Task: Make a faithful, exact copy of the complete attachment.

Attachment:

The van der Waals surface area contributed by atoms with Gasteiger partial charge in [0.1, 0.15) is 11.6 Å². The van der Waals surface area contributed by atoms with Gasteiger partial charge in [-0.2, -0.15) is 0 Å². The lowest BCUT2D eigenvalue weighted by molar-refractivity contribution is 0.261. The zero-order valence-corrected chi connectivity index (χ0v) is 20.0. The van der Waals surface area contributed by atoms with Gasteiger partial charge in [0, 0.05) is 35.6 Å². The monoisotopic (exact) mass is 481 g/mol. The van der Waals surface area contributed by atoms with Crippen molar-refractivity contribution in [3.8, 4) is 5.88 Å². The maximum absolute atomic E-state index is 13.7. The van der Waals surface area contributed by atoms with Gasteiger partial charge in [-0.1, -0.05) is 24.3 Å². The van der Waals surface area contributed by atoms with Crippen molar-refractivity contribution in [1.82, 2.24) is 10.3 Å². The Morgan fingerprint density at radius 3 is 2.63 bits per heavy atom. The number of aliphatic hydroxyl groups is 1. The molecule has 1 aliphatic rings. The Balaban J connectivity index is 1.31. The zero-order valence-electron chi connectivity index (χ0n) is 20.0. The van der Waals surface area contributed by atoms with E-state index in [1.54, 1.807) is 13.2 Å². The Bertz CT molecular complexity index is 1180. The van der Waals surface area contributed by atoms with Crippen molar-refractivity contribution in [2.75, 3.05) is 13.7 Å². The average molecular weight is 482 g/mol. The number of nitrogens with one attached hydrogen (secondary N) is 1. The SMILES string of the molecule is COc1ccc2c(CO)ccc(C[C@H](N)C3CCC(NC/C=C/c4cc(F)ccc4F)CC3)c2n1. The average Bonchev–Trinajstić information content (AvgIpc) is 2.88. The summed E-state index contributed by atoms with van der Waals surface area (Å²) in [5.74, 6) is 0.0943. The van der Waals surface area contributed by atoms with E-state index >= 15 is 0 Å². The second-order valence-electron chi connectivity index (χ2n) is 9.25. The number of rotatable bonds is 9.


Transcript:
The van der Waals surface area contributed by atoms with Gasteiger partial charge in [0.1, 0.15) is 11.6 Å². The van der Waals surface area contributed by atoms with Gasteiger partial charge in [-0.2, -0.15) is 0 Å². The lowest BCUT2D eigenvalue weighted by molar-refractivity contribution is 0.261. The zero-order valence-corrected chi connectivity index (χ0v) is 20.0. The van der Waals surface area contributed by atoms with Gasteiger partial charge in [0, 0.05) is 35.6 Å². The monoisotopic (exact) mass is 481 g/mol. The van der Waals surface area contributed by atoms with Crippen molar-refractivity contribution in [3.8, 4) is 5.88 Å². The maximum absolute atomic E-state index is 13.7. The van der Waals surface area contributed by atoms with Gasteiger partial charge in [-0.1, -0.05) is 24.3 Å². The van der Waals surface area contributed by atoms with Crippen molar-refractivity contribution in [1.82, 2.24) is 10.3 Å². The Morgan fingerprint density at radius 3 is 2.63 bits per heavy atom. The number of aliphatic hydroxyl groups is 1. The molecule has 1 aliphatic rings. The Balaban J connectivity index is 1.31. The zero-order valence-electron chi connectivity index (χ0n) is 20.0. The van der Waals surface area contributed by atoms with E-state index in [1.54, 1.807) is 13.2 Å². The Bertz CT molecular complexity index is 1180. The van der Waals surface area contributed by atoms with Crippen molar-refractivity contribution in [2.75, 3.05) is 13.7 Å². The average molecular weight is 482 g/mol. The number of nitrogens with one attached hydrogen (secondary N) is 1. The SMILES string of the molecule is COc1ccc2c(CO)ccc(C[C@H](N)C3CCC(NC/C=C/c4cc(F)ccc4F)CC3)c2n1. The average Bonchev–Trinajstić information content (AvgIpc) is 2.88. The summed E-state index contributed by atoms with van der Waals surface area (Å²) in [5.74, 6) is 0.0943. The van der Waals surface area contributed by atoms with E-state index >= 15 is 0 Å². The second-order valence-electron chi connectivity index (χ2n) is 9.25. The number of rotatable bonds is 9.